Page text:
Home Health & Care How to Choose the Best Horse Fencing

How to Choose the Best Horse Fencing



As a horse owner, you know that these beautiful animals need plenty of care and attention to thrive. You do everything in your power to make sure your horses get the very best — nutrient-rich foods, the finest brushes for their coats, and top-quality horse fencing for their pasture.

Of course, it’s not always easy to decide which products or materials are best for your horses. Even the best-intentioned horse owner can find pros and cons for every product, and not every choice will suit every horse. Take fencing, for example: how can you be sure that your fencing material is suitable for your horses?

Luckily, we’re here to help. Here’s everything you need to know about choosing horse fencing.

Questions to Ask When Choosing a Horse Fence

First and foremost, you need to choose the horse fencing that suits your land, your purposes, and (most importantly) your horses. Don’t worry about the fencing you see on other properties or on some equestrian influencer’s Instagram feed; stick with the fencing that works for you! 

How do you know which type of fencing will work for you? Start by asking the following questions.

What Type of Horses Do You Have?

Horse fencing serves one primary purpose: to keep your horses safe by holding them in (and keeping predators out). However, not all horses are tame, gentle creatures, content to wander their fenced area. Others are — to quote The Boss — “born to run,” and those escape artists will jump over fences or try (usually unsuccessfully) to slip past the boundaries of their paddock. If your horses don’t mind the fence, you might be okay with something traditional like wood fencing. However, if your horses like to attempt a “joyride” every so often, you might want something with a little more security.


Additionally, you’ll want to consider the breeds you keep in your pastures. For example, if you have foals or miniature horses on your property, you’ll want to have a fence with small holes (like woven wire fencing) to prevent their hooves from getting stuck. These specifics, as well as your horses’ temperaments, can help determine which fencing style you need.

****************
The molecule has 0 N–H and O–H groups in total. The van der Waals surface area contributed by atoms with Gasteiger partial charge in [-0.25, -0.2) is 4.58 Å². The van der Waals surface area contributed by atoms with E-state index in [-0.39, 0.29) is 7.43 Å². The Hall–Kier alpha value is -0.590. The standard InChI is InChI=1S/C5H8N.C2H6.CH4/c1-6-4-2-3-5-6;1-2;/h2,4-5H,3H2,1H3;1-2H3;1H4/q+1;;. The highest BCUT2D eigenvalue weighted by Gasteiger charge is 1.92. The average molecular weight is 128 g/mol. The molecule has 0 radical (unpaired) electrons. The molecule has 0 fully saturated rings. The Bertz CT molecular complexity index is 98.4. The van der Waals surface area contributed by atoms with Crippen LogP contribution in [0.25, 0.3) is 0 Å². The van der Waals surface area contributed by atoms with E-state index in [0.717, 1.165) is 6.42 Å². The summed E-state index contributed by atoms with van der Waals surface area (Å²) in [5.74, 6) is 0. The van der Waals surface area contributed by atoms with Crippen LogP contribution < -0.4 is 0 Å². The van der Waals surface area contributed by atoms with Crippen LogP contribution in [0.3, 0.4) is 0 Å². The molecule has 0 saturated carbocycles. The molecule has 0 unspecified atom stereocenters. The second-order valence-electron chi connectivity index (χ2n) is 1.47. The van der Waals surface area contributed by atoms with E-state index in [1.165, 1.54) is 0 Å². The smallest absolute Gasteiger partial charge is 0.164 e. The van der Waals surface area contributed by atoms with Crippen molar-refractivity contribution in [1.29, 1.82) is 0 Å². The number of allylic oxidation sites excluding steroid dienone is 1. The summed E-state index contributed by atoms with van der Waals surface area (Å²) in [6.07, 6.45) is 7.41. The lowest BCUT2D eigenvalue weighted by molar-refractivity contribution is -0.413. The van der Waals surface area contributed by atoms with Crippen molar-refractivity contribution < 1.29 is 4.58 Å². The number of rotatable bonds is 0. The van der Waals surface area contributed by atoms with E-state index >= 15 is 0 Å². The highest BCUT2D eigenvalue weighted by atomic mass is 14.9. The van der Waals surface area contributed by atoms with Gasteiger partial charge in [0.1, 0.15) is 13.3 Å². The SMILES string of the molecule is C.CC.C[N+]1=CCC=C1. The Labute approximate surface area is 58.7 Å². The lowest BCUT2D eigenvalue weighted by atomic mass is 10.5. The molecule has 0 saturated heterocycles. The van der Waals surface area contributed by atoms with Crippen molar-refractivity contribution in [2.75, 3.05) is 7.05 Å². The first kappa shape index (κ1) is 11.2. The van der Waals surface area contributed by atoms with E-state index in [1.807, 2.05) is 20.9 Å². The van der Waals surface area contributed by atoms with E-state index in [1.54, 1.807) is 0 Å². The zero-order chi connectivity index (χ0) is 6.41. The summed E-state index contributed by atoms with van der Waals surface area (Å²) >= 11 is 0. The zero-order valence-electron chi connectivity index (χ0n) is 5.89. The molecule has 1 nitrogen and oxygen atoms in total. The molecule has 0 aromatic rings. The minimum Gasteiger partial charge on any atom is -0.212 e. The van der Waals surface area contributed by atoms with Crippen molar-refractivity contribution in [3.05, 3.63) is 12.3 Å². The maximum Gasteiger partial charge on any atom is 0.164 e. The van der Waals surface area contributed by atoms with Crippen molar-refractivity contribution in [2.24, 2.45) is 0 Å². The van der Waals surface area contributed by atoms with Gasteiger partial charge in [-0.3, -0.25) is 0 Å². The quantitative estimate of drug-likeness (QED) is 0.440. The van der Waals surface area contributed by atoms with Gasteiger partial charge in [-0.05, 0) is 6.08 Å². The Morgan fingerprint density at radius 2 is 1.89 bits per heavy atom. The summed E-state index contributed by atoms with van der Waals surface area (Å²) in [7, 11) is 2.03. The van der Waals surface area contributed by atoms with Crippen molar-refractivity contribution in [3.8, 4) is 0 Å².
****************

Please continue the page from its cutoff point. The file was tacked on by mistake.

What’s Your Budget?

Like so many things in this life, choosing your horse fence will likely come down to budget. Fencing materials can vary wildly in price, and some fencing also requires special installation equipment that can drive up the total price.  

When looking at the bill for different fences, remember this: horse fencing is important, but it’s only one of many expenses your horses (and you and your loved ones) need to be healthy and safe. If you want to splurge on your fencing, go for it — but don’t feel like you have to do so if it’s not financially feasible.

Do Maintenance Costs Matter?

We just touched on one “hidden” cost that comes with horse fencing — the cost of installation equipment. However, this is a drop in the bucket compared to maintenance costs! Some fencing materials require lots of upkeep — and that means investing lots of your time and money over the years. 

However, maintenance costs vary from one fencing material to the next. You might see a benefit in spending more for a fence that won’t require as much maintenance over the years. Take some time to examine your budget, your workload, and your fencing needs before deciding on any specific material. 

Are Aesthetics Important?

Finally, you will want to consider the “aesthetics” of your horse fence — and just how important they might be to you. For some, fencing is purely practical: it defines your boundary lines, it keeps the horses from running off, and it prevents predators from coming in and harming the horses. If you’re fencing in your private property and you’re not worried about it being “picture-perfect,” it’s fine to ignore aesthetics altogether and just look for the fencing that meets your needs.

However, others might want a more picturesque horse fence on their property. For example, individuals who run boarding or training facilities should consider using more attractive fencing on their land. In these cases, fencing serves two purposes: provide security to your horse clients, and offer an idyllic setting to satisfy your human customers.